Thursday, October 06, 2005

Confusion of Gender Roles in Shul

I just posted a comment on Mirty's page regarding women and shul. Her article was about the politics of a shul regarding the various practices and I agree with her. I often wonder why people can't just show up, pray, and do the mitzvos. I wonder about the spiritual value for all the other chazonnis (cantorial productions), speeches, and the wasting of time with kovod (honors) given to the members so that they will give tzedakka. If I want to give tzedakka, I usually just give it. My opinion is that we should just pray, serve Hashem, and get it all over with.

Anyway, the topic of her post was about kovod from a woman's point of view. I wrote a comment saying that it is nice for women to be at shul, but it might be a confusion of a woman's role to think that they have the obligation to actually be in shul. When a woman is not in shul during a mitzvah, the husband or father is supposed to come home and do the mitzvah (i.e. blowing the shofar) at home for his wife and children. This whole idea of women comming to shul and wanting aliyas and making their own services as a response to the men's services seems to me to be a bit confused because I never learned a source that would give women the idea that they should do so. I do think women getting together to pray is admirable, yet the idea of a minyan (ten men together praying so that the shechina will dwell upon them) has to do specifically with ten men; women are not mentioned in the definition nor in the interpretations. I would say perhaps this is based on a male-based control over the religion, but women also have a very important role in Judaism. Rabbi Manis Friedman goes deep into the power of women in his lecture series. As far as I know, ten women together davening don't form a minyan. And women laining (reading the Torah) and getting aliyahs is not the way things are; I'd posit perhaps the Shulchan Auruch (Code of Jewish Law) is wrong, but good luck changing that one -- every Jew accepts the Shulchan Auruch, even women. It feels to me that there is a confusion of the roles here with Jewish women and shuls, and it's probably the men's fault for not having a proper Jewish atmosphere at home. My comment to Mirty is below. [I came back to this post a few hours later and I realized how offensive this post is. I don't mean what I said to be interpreted as chauvenistic; I'm just trying to communicate what I learned in a simple and direct way.]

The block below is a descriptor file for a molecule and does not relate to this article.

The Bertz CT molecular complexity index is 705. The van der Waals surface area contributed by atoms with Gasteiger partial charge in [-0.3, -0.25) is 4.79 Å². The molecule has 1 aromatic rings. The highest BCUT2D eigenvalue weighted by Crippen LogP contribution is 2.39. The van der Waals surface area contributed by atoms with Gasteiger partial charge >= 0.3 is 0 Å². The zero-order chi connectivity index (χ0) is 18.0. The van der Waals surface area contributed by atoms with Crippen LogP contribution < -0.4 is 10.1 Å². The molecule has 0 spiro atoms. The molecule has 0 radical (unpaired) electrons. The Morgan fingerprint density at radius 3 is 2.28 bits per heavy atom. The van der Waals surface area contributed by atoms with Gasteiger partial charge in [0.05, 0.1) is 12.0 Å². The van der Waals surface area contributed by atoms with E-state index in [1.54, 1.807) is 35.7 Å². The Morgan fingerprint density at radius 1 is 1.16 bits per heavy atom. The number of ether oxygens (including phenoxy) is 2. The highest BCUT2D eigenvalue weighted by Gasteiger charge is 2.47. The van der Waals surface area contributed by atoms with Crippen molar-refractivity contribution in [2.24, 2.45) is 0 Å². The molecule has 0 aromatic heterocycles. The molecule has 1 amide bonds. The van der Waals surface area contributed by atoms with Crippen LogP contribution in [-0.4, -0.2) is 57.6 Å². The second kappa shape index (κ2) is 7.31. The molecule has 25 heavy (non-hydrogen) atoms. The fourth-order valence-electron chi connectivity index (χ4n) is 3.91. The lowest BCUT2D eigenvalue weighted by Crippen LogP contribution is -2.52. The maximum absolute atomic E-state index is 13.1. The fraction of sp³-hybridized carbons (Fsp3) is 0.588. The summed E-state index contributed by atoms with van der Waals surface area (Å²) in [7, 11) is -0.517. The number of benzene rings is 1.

I hope it is not offensive for me saying this, but I learned a while ago that women doing the shul thing is a confusion of their roles. Women are superior to men in many ways, one of which is kedusha. Men are required to pray three times a day, plus some. Women don't have such a stringent requirement.

In many orthodox shuls, women don't even come to shul. The thought that "Judaism is in the shul" is an American concept which from what I've learned is a confusion of the idea that "one should make one's home a bayis hamikdash." The holiness is in the home -- not barefoot and pregnant, but the domain of a man is the shul and the domain of a woman is the home. There is no stigma to either. I see it as a very honorable thing. Are you angry at me for saying this?

Again, women davening is an honorable thing. They have the obligation to daven. However, doing all the activities that men are supposed to do seems to me to be a confusion of the gender roles.

Everyone, have an easy fast. G'mar chasima tova. -Zoe


Daphnewood said...

are gender roles very rigid very the jewish person? what about a jewish person that has ambiguous genes (neither male nor female) sorry. this is just something I have been mulling over in the christian world.

Rowan said...

Wow, but as with any religious laws, it was written most likely in a time when women were not in a male dominated world, living the way we do now, I wish it was possible to go back to the way things were, but it's not likely. Perhaps all churches need to update their resources? I know some would argue that, but I am just trying to bring forth ideas to improve things for all.

Jewish Blogmeister said...

The mitzvah of minyan is derived from the spies who went to go check out eretz yisroel. I heard in the name of the RAV that when we come together as a minyan we are making up for that sin on some level. Since women were not involved in that sin they have no connection to this mitzvah.